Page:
Once again…this non-sponsored blog is fueled by your comments. I appreciate them greatly along with all that follow…can’t say enough about how #%$^& awesome you all are!

Shoreman said...

Bravo to those who cared enough to rescue Myrtle. Boo to those who left the hooks and line. I somtimes feel like I'm a trash collector when I'm out there. There's always trash to pick up and take home for "proper" disposal.

Mark

Dog Hair in my Coffee said...

You know, this is actually a great service done by you, for "people like me," meaning, making me aware of another way to help out the earth a tiny bit. I know enough to cut those plastic things that hold 6 packs of pop, I cut my yoplait yogurt containers down the side, I pick up trash when I see it, bits of broken glass when a bottle has been smashed, etc. And yet, walking along the Genesee River as I do, I would not necessarily think to look for, or pick up, fishing line pieces or dropped fish hooks. Now, I will. That turtle is gorgeous. I don't think we have any here quite like that, but you can bet if it helps some turtle, some fish, some dog who might get it stuck in a paw, or some fishermen... I will now be on the lookout! Thanks for giving me another way to try to be a good person.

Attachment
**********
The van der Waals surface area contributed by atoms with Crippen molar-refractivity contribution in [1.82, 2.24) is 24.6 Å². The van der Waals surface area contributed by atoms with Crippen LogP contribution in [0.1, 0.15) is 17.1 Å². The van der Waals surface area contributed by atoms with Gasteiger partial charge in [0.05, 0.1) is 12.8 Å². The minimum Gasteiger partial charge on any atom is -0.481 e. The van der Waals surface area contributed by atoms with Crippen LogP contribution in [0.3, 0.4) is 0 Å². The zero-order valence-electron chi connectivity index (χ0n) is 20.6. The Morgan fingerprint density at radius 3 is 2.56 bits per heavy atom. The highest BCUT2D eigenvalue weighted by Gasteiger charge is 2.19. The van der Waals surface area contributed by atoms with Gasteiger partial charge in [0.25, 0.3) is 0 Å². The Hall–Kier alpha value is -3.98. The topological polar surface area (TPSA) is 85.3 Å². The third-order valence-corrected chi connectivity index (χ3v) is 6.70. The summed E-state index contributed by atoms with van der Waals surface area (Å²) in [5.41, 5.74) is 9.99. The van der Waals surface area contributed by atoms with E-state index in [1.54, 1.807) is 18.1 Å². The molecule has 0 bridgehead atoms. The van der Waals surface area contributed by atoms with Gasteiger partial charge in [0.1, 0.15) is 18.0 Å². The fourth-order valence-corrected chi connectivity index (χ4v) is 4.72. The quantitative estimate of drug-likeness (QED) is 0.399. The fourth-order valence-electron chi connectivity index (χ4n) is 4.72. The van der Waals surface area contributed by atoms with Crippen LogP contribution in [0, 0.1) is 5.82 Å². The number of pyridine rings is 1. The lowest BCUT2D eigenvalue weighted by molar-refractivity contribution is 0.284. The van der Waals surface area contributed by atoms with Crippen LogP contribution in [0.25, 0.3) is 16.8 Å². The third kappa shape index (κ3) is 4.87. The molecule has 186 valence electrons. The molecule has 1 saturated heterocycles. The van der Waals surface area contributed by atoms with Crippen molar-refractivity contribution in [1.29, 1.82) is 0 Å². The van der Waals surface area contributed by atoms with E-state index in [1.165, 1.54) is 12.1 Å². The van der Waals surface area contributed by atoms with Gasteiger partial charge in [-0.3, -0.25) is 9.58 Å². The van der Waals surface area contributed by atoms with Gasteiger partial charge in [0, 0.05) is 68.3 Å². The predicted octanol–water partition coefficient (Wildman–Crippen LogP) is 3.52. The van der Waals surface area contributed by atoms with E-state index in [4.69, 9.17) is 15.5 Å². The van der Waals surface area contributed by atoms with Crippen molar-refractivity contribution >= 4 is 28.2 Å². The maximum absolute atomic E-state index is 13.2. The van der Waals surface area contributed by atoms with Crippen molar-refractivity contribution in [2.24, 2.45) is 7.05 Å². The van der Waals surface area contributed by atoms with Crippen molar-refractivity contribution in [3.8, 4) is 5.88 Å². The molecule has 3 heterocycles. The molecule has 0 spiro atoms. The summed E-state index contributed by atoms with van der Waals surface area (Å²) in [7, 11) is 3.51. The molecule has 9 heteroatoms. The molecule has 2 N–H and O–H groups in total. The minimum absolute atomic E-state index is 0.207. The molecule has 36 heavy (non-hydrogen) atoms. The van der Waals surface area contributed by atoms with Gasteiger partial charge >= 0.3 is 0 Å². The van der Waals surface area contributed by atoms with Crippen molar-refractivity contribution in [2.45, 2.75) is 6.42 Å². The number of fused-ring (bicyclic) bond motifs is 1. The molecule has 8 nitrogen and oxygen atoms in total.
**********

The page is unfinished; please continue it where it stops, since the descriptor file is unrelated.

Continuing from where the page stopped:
Don said...

Nice read Matt...saw the release on the 9news last nite!! Good stuff...its all about the little things that make a difference!!

My Mane in the Wind said...

Thanks for stopping by! I love your profile description of how fishing makes you feel. I'm not a fishing gal, but I think anyone who loves nature goes into it to feel similar feelings. It just expands our horizons and takes us right past the "everyday-ness" of life. Murtle was fortunate to have been picked up by a good Samaritan, good veterinarian, and sympathetic journalist. Your do rants real good!

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Anastasia Fitzgerald-Beaumont said...